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I got this automatic antenna for a project, but the torque is a little too high. It runs on 12V. I've figured the way it works is, it knows to stop when the load increases to a certain point (i.e. something stops it from moving any more). It uses some digital circuitry to determine this.

Would it be possible to decrease the torque of the motor while retaining the properties of stopping when enough load is supplied? Would reducing the voltage be effective here?

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    \$\begingroup\$ It may also use a limit switch or rotary encoding sort of method. Have you tried blocking it's motion to ensure it detects the load? \$\endgroup\$ – Bort Nov 15 '17 at 19:24
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    \$\begingroup\$ I've blocked the motion at an arbitrary length to determine that's what will cause it to stop, but haven't measured things like current changes. In doing so, I noticed that there's some retry logic, as in, if it doesn't extend as fully as designed it will try 2 more times, and then stop. It's more sophisticated than I thought a power antenna could be. \$\endgroup\$ – BrDaHa Nov 15 '17 at 19:37
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Just too little information to write a real answer to this.

Reducing the voltage will indeed reduce the max current and speed of the motor that is driving this. However, if it is indeed current sensing to stop the drive if the antenna is obstructed, reducing the voltage too much will defeat that function.

Best way to find out is run it off a bench power supply, adjust the voltage down from 12v and see what happens. Of course, if you reduce it too much, it will not move at all.

What are you using it for anyway, I'm guessing not as intended.

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  • \$\begingroup\$ Yes, not using it as intended :) It's being used for automating opening and closing a chicken coop door. I'm trying to avoid breaking the coop, or unintentionally cutting a chicken in half. \$\endgroup\$ – BrDaHa Nov 15 '17 at 19:35
  • \$\begingroup\$ @BrDaHa may be interested in this cross-post then electronics.stackexchange.com/questions/331691/… \$\endgroup\$ – Trevor_G Nov 15 '17 at 19:39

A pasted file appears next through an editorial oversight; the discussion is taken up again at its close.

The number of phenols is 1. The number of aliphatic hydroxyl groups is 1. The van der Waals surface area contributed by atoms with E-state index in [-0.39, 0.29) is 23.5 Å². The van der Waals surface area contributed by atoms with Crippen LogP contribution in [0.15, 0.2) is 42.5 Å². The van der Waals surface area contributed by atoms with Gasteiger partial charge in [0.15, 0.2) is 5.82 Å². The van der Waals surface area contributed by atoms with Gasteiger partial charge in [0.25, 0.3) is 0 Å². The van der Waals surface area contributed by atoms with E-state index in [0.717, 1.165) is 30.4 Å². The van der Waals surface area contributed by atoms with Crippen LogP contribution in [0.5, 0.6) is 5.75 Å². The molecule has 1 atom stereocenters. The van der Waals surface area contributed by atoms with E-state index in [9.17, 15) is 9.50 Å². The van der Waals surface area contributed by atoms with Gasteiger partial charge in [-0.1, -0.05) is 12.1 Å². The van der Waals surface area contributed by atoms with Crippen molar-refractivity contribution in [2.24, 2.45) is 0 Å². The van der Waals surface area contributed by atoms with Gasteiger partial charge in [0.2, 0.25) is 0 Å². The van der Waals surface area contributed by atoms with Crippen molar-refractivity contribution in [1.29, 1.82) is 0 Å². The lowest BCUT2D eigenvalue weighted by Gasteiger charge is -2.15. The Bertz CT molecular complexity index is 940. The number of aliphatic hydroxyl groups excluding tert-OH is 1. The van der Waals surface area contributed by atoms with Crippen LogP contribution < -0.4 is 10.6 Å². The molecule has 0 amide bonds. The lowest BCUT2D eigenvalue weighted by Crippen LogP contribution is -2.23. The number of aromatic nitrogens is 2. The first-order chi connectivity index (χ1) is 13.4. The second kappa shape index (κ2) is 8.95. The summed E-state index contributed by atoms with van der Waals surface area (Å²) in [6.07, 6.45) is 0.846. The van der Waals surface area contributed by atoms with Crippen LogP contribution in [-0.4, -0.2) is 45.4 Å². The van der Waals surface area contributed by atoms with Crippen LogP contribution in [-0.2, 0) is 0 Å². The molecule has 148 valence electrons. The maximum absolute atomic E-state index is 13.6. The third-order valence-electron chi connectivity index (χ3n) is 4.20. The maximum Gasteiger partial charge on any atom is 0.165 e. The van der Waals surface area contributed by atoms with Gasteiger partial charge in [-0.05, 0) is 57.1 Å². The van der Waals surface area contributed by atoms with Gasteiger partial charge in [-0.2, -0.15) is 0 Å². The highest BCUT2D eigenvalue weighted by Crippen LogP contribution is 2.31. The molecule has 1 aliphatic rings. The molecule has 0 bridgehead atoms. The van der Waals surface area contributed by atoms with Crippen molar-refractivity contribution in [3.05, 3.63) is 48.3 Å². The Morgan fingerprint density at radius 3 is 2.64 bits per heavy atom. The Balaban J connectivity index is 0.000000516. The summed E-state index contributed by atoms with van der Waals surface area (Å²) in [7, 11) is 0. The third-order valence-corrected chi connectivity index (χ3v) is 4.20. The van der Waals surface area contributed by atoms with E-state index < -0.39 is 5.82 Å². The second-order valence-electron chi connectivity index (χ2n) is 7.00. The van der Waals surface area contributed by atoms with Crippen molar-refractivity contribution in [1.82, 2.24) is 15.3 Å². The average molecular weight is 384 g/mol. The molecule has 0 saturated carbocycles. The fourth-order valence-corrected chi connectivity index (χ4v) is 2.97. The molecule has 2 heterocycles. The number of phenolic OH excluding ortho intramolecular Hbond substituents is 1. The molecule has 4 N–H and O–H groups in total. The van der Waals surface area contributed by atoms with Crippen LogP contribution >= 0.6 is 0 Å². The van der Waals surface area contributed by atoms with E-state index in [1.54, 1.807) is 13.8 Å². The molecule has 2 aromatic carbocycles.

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    \$\begingroup\$ @BrDaHa and this youtube.com/watch?v=OM8_4VTt-iI available from e-bay apparently \$\endgroup\$ – Trevor_G Nov 15 '17 at 19:42
  • \$\begingroup\$ Huh, that would be pretty nice, but would require significant modification to the existing coop structure. amazon.com/gp/product/B010PZWIJA/… \$\endgroup\$ – BrDaHa Nov 15 '17 at 19:51
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    \$\begingroup\$ @BrDaHa ya was just highlighting they use hospital bed actuators with a micro-switch for chicken slicer detection. alibaba.com/showroom/hospital-bed-linear-actuator.html May be more suited to your needs. \$\endgroup\$ – Trevor_G Nov 15 '17 at 19:54
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I remember having a broken power antenna on that model car. The motor probably draws 10A on start with max torque which can strip the plastic gears if the antenna is frozen ( in Winterpeg). Then drops to 1A or so at speed.

Reducing the start torque 50% would require adding a power resistor equal to the DCR motor resistance with a power rating of about 10W ceramic mounted to chassis for heatsink.

Perhaps you could elaborate the reason for excess torque being an issue. (Ice?) then you can use a series PTC rated less than 50% of 12V/DCR so that only a sustained stall would trip the current and resume when cool and unstuck, just like power windows.

https://www.digikey.com/products/en/circuit-protection/ptc-resettable-fuses/150?k=ptc

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  • \$\begingroup\$ Ah "Winterpeg".. I remember it well.... esp Portage and Main... \$\endgroup\$ – Trevor_G Nov 15 '17 at 20:08

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